It's out today. Go buy it or liberate from the capitalist pigs or whatever you usually do. Hereare the first seven things I thought to>"/>
It's out today. Go buy it or liberate from the capitalist pigs or whatever you usually do. Hereare the first seven things I thought to write about it this morning:
1. The guitars. Lead guitarist Mike Haliechuk et al. have really stepped things up here. The rhythms are super-solid, but the leads that boil up out of them are something else--melodic, searing, truly anthemic stuff.
2. The cover art. The heart made of lightbulbs is a little wink to an old Stereogum interview in which Haliechuk claimed to work in a lightbulb factory, and presumably (I can't really tell from listening to the songs), that's also the factory mentioned in the album's narrative lyrics.
3. The female chorus on "Queen of Hearts." So this is the album's big boy/girl love song, alternating verses and choruses between Fucked Up vocalist Damian Abraham and one of the album's female guest vocalists. This is the start of the album's star-crossed romance, and the song's chorus is an introduction: "Hello, my name is David/You must be Veronica/Let's be together/Let's fall in love." The second chorus flips it to the female perspective, and something about the girl's cool, plasticine delivery or the all-knowingness of her hello gives the feeling of it all being fated: "Hello, you're name is David/I am Veronica/Let's be together/Until the world swallows us."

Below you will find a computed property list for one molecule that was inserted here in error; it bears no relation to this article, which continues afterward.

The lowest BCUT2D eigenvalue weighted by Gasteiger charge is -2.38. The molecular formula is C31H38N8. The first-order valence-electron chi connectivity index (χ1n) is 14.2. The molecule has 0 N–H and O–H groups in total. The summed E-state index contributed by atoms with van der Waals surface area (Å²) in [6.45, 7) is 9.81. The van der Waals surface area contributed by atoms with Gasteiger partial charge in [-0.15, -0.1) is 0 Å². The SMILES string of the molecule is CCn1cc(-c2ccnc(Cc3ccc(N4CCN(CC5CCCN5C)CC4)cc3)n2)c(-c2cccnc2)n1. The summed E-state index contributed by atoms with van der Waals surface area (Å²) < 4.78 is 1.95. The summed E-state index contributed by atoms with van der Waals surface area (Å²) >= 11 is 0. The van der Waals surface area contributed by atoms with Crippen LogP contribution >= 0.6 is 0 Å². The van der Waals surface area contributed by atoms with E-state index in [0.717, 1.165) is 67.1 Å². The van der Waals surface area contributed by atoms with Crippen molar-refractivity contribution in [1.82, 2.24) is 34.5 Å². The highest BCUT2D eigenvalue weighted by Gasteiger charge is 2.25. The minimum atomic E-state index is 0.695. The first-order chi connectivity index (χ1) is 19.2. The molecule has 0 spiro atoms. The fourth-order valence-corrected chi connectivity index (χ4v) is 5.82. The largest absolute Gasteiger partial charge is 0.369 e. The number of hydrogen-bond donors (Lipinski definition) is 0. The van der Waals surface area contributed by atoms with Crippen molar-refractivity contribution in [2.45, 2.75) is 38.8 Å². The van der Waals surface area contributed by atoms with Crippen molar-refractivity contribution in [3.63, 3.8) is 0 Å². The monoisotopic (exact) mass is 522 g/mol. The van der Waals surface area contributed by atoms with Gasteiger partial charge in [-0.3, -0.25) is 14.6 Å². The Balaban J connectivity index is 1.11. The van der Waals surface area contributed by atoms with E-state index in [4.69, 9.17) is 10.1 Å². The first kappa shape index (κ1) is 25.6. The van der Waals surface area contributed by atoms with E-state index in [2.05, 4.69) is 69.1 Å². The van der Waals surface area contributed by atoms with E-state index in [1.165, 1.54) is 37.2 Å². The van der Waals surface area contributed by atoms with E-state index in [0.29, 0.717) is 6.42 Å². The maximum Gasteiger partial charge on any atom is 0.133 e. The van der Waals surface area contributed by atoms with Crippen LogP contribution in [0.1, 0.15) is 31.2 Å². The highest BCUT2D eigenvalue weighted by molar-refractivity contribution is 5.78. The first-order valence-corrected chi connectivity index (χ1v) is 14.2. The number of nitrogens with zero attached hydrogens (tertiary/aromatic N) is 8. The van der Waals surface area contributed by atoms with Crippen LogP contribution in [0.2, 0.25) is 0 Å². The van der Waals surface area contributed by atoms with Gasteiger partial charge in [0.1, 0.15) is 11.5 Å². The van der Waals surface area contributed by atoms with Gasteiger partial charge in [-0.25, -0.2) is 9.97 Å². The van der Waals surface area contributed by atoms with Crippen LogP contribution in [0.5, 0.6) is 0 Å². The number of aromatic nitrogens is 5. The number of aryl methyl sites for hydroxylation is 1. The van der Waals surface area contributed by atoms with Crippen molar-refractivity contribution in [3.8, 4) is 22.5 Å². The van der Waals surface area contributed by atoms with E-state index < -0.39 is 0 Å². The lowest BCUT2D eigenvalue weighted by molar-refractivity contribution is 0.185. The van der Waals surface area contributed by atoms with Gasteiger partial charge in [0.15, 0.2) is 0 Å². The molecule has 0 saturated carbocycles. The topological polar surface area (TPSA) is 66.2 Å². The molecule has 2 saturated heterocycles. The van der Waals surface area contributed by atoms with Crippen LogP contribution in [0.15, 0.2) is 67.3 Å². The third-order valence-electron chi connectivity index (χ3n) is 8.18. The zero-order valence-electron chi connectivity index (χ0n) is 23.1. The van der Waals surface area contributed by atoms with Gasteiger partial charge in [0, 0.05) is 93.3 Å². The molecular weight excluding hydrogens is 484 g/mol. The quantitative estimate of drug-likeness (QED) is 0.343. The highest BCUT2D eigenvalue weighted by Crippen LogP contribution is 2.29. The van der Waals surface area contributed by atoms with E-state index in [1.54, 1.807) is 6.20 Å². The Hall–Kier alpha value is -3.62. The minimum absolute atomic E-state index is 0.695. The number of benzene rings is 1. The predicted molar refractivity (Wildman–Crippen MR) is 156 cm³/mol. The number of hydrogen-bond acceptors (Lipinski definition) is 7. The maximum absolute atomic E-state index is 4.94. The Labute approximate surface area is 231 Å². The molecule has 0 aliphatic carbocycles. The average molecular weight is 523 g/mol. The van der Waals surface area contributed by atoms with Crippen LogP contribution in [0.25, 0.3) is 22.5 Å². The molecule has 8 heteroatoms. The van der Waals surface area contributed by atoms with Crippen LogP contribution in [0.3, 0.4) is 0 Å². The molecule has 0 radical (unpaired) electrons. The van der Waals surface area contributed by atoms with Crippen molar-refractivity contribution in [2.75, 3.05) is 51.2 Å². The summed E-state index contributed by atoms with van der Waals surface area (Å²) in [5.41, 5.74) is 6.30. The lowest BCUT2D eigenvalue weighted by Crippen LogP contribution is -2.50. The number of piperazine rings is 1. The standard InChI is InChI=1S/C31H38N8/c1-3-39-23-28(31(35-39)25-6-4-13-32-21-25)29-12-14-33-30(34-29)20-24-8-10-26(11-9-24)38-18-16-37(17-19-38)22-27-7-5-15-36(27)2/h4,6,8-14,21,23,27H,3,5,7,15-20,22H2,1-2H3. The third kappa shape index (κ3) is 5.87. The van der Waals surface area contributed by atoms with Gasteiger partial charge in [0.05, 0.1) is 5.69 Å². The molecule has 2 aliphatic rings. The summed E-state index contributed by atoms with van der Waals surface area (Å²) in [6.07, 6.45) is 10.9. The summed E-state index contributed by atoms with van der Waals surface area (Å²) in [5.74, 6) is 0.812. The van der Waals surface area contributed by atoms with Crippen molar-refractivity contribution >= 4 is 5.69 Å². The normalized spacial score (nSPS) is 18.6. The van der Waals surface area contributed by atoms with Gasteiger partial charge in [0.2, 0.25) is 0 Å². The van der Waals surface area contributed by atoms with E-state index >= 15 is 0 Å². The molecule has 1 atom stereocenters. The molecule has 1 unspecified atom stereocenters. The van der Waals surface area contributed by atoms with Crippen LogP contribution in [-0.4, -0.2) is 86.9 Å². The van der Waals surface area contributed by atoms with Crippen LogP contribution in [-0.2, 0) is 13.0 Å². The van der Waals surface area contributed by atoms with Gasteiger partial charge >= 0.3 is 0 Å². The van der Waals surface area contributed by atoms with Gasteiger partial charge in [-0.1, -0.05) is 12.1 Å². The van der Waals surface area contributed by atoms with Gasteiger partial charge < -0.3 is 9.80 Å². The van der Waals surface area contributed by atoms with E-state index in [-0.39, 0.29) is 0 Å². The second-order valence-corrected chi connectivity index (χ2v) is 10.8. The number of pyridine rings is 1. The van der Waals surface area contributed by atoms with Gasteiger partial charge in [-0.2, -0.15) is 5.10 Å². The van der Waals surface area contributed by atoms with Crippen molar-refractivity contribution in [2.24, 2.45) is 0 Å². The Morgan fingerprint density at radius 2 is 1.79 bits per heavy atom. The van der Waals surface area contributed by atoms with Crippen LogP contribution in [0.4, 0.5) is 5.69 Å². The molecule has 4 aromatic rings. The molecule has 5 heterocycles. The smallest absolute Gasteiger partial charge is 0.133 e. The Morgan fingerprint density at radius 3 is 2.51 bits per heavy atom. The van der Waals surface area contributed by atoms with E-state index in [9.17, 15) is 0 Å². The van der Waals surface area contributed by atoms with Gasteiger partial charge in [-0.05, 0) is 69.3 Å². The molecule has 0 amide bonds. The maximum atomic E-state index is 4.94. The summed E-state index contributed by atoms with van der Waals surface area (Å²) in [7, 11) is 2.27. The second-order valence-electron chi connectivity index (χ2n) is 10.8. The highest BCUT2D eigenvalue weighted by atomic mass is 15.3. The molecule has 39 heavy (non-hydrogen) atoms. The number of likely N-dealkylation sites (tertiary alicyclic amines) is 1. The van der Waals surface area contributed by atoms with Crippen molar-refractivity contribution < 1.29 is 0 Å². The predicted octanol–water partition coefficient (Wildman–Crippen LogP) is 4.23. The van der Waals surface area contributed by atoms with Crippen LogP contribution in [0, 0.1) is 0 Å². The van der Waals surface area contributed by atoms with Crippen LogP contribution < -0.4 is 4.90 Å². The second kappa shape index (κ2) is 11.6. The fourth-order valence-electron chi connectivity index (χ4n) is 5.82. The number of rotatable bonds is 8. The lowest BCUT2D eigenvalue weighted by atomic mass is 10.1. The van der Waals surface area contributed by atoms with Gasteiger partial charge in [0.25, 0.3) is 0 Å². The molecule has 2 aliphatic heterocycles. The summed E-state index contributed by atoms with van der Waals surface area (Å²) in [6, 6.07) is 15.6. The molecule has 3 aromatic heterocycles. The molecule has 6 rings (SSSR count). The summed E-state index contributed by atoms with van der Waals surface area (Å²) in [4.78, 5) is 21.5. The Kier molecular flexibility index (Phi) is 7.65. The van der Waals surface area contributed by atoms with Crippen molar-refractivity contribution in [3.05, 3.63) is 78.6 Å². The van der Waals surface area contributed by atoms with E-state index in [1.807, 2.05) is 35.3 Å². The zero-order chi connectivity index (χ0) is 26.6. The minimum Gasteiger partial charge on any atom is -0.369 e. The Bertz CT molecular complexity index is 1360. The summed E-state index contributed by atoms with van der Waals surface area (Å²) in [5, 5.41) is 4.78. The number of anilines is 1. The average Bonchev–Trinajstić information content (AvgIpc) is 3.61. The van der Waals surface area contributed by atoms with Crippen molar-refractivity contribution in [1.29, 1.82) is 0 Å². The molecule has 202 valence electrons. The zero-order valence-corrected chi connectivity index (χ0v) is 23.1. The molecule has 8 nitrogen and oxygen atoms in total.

4. The chugging, bruiser chorus of "Turn the Season." Makes me want to jog while punching the air. Or just mosh (same dif?). Anyway, Block Party is gonna be tough stuff.
5. "Running on Nothing." Awesome inversion of (crypto-conservative) "Glory Days" nostalgia: "We're running on nothing/The fumes of our dreams/At another point in my life that was/Good enough for me," then foaming-at-the-mouth screaming, then a twangy, rising guitar line, then: "Those better days ain't gonna come/Those better days have passed us by/The better days have all run out/'Cause the better days were a lie." Damn, yes.
6. The fact that I have very little idea what happens in the play's third act. I think I've listened to this 78-minute monster all the way through only once maybe. I came close the other day by putting it on for both the walk to the gym and the hour I spent there, but it didn't quite make it. Anyway, I guess there's some plot twist or change of perspective or something, but even with a few more listens it would be pretty hard to tell because . . .
7. The plot? Well, it's buried underneath those heaps of guitars, and it's delivered in Abraham's gravel-spitting growl. There's a love story, I got that, there's a factory town, there's possibly some Workers of the World-type class war. It's like North American Idiot, I think. But it's gonna take some reading along to figure out.